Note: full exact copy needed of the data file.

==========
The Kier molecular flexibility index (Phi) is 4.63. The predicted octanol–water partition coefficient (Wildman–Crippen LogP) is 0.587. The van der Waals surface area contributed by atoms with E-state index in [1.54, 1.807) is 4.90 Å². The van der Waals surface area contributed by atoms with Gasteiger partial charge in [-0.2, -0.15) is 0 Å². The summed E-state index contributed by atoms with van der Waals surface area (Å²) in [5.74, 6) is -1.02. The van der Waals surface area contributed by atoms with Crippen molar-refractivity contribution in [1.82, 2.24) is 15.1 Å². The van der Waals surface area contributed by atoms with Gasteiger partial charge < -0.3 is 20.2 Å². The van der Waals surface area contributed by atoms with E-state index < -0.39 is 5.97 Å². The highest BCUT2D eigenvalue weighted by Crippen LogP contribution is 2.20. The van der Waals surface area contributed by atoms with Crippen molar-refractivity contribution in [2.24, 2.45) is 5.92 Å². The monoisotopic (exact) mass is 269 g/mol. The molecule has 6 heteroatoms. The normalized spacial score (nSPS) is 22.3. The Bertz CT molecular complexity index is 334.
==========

The Kier molecular flexibility index (Phi) is 4.63. The predicted octanol–water partition coefficient (Wildman–Crippen LogP) is 0.587. The van der Waals surface area contributed by atoms with E-state index in [1.54, 1.807) is 4.90 Å². The van der Waals surface area contributed by atoms with Gasteiger partial charge in [-0.2, -0.15) is 0 Å². The summed E-state index contributed by atoms with van der Waals surface area (Å²) in [5.74, 6) is -1.02. The van der Waals surface area contributed by atoms with Crippen molar-refractivity contribution in [1.82, 2.24) is 15.1 Å². The van der Waals surface area contributed by atoms with Gasteiger partial charge < -0.3 is 20.2 Å². The van der Waals surface area contributed by atoms with E-state index < -0.39 is 5.97 Å². The highest BCUT2D eigenvalue weighted by Crippen LogP contribution is 2.20. The van der Waals surface area contributed by atoms with Crippen molar-refractivity contribution in [2.24, 2.45) is 5.92 Å². The monoisotopic (exact) mass is 269 g/mol. The molecule has 6 heteroatoms. The normalized spacial score (nSPS) is 22.3. The Bertz CT molecular complexity index is 334.